2020 couldn’t have got off to a worse start. Some highly influential people have left us, such as Kobe Bryant, and there has been a surge of natural disasters, such as floods in Indonesia, earthquakes in Turkey and the on-going bushfires in Australia. Most devastating of all, the Coronavirus outbreak has caused a world-wide pandemic with global lockdowns and a death count that’s exponentially rising.
COVID-19 is not only a threat to our immediate health, but it poses the possibility of another 2008 economic crisis. As we know, this can cause deaths and suffering in and of itself; mass unemployment, mass insolvencies, inability to borrow and terrible savings rates.
Whether or not we’re going to see the depth of a 2008 crisis still cannot be predicted. What we do know is that the two crises will be fundamentally different, given that 2008 was a debt crisis that actually threatened the economic system we use as a whole — putting the validity of capitalism under question. This crash, if there is one, will be more akin to an immediate supply and demand issue, where workers cannot work, people fall ill and so on. But there’s certainly light at the end of that tunnel, even if the death counts and the degree of the crisis aren’t certain.
What we do know is that the Coronavirus has already had an impact on the global economy, and thus the Australian economy. On March 9th, the Dow Jones broke its record for the biggest one-day point loss in its market history (-2014). By the 12th, that record had been succeeded (-2352) and had been broken again on the 16th (-2997).
Given that Australia’s economy is increasingly interdependent with its trading partners, both in their exports revenues and vital imports, it comes as no surprise that the economy has contracted recently. What might be a surprise is just how much it has contracted.
Bloomberg recently reported Australia’s economy to have shrunk by a massive 10%. They have speculated that Australia’s economy is on its way to the deepest recession in 90 years, with a GDP predicted to decline by 10% in the first three quarters of the year, with some recovery in the final three months. James McIntyre, the Bloomberg economist who produced the reports, claims that the economy will not reach pre-Coronavirus levels for three years. Tough times ahead, it seems.
This will be something new for many residents of Australia, given that they haven’t seen a recession in almost 30 years. Four quarters in a row, GDP dropped from September 1990 to the same time the following year — a rather long recession. Many Australian’s aren’t old enough to have ever lived through one.
The reasons behind the crash aren’t only the virus itself. As it stands, Australia is actually doing reasonably well with a relatively low number of cases and deaths, although there’s, of course, a huge capacity for growth. Instead though, it’s the measures taken in an effort to prevent the spread of the virus that is affecting the Australian economy — a sacrifice all countries are weighing up. Not only this, but the bushfires in Australia have been going on for so many months now that the country and economy hasn’t had time to heal in preparation for COVID-19.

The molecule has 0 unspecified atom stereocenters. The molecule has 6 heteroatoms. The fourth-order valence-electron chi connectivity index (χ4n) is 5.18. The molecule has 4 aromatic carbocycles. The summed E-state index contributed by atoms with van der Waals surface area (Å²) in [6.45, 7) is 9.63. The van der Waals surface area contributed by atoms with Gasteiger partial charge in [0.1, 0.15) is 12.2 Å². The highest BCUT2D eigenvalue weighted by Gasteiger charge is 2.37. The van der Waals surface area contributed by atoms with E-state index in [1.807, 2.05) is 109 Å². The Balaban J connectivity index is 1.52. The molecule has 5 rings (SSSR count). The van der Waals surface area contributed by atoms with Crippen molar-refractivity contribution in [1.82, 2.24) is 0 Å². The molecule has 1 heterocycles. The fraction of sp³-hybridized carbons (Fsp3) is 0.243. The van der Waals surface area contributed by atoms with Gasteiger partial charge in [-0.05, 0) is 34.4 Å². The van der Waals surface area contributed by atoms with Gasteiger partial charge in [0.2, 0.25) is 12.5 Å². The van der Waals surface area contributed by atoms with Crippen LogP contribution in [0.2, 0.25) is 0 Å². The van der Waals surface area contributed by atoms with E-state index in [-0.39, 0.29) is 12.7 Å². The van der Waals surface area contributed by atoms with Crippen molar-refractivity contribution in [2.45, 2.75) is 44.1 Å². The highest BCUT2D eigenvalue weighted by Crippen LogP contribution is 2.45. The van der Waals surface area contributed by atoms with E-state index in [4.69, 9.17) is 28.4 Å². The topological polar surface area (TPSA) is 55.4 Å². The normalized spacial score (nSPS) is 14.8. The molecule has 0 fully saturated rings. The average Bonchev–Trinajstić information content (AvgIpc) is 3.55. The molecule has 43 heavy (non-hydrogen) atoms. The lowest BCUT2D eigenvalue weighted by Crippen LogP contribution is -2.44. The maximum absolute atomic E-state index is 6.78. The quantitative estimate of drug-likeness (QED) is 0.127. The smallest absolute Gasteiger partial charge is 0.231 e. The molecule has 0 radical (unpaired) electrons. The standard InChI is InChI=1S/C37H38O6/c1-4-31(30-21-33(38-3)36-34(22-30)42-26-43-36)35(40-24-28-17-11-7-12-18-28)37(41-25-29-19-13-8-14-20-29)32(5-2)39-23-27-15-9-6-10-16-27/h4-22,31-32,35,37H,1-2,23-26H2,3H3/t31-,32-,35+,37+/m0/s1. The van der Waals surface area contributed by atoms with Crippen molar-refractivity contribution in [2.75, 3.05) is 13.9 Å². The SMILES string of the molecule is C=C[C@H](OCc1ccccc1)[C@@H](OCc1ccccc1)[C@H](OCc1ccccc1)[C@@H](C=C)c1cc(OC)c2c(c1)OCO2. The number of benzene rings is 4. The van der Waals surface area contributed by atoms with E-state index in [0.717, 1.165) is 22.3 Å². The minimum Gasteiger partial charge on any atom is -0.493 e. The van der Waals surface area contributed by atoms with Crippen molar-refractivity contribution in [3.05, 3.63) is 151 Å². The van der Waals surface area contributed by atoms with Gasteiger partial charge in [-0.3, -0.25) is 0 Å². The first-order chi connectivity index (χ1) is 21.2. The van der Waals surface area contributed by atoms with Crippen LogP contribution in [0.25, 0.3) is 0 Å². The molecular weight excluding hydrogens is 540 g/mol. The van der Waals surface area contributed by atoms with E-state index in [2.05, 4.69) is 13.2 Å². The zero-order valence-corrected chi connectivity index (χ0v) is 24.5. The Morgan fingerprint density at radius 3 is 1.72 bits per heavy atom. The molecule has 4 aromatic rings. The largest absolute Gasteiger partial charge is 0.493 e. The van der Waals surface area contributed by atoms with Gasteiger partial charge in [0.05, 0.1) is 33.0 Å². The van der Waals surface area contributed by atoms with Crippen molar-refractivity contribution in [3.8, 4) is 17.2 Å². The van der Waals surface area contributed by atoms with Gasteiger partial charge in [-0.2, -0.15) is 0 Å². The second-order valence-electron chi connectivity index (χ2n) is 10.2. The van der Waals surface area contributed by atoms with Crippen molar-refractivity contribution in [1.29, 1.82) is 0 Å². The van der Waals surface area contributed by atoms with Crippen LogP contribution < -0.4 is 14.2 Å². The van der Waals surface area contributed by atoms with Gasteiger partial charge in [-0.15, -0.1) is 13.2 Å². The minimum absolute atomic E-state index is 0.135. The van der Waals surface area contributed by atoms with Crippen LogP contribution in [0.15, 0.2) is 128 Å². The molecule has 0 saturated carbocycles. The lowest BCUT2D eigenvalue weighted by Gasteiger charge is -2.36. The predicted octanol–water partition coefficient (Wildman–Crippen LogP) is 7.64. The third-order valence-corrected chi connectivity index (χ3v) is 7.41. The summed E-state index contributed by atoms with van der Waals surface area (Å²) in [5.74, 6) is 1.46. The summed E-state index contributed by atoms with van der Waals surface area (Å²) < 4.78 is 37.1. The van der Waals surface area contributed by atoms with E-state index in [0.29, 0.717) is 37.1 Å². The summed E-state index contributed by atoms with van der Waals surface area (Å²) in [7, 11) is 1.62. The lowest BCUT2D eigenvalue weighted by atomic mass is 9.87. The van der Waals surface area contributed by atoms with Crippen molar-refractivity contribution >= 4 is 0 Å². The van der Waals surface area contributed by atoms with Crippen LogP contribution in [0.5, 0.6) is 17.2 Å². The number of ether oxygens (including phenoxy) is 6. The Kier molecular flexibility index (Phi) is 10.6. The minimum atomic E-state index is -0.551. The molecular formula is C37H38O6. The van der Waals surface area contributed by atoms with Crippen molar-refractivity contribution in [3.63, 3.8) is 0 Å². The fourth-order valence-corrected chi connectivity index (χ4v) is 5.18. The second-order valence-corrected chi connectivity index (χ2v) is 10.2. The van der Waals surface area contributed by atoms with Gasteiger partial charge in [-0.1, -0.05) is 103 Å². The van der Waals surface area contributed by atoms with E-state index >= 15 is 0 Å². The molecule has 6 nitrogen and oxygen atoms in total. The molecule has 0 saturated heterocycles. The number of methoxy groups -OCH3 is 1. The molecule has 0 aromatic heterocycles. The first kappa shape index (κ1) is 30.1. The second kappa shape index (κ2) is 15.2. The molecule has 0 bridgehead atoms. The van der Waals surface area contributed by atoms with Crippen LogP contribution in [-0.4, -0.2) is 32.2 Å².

It was on Monday, March 30th that the government would move to stage three. This means a new set of restrictions where skate parks, playgrounds, outdoor gyms and so on closes. This also means that gatherings of more than two people are banned all across the country in order to help prevent the spread of Coronavirus. This was a federal decision, but state governments will be left to enforce the restrictions.
The grim economic reality is that not all businesses and jobs will be able to be saved despite the best efforts of fiscal policymakers.” McIntyre writes in the Bloomberg repor
This is essentially a lockdown, and the reasons for leaving one’s home depends on the state. Generally, these reasons include only obtaining groceries, travelling for work or education, exercise or medical/care reasons.
It is expected that unemployment will rise and housing markets will decline. Despite the Reserve Bank’s interest rate cuts, the housing market appears to be struggling. Aside from the deep economic causes behind this, there’s a simple logistical issue to — viewing homes is difficult under such Coronavirus social distancing rules.
By the nature of the COVID-19 crisis being global, all economies will be hurt. In this sense, one currency may not weaken against another as a direct result of the virus. However, not all countries are experiencing this crisis in the same way. Some have better reserves, resources and healthcare than others, whilst others have a smaller population to care for. If the 10% economic contraction is true for Australia, then this seems quite severe. In this sense, the AUD doesn’t have a promising outlook in 2020.
On the other hand, Australia’s plan to inject $11.4bn into the economy could certainly flatten the recession curve, so to speak. This fiscal injection may be more than many other governments, and this could arguably implement some damage limitation to the economy and thus the AUD — there will no doubt be countries that deal with this crisis worse than Australia’s fiscal readiness.
The good news is that, like the virus, this imminent crash appears to be temporary. Many analysts are predicting a rebound by 2021 in the housing market and economy. Knowing the number of cases that we will endure is the million-dollar question, but we will no doubt see this through. The destruction along its way cannot be understated, but we will recover, social distancing rules will alleviate, and the economy will pick up again.
Whilst it’s vital to flatten the curve to ensure hospitals are not overloaded, this will invariably mean the economic stagnation could be prolonged.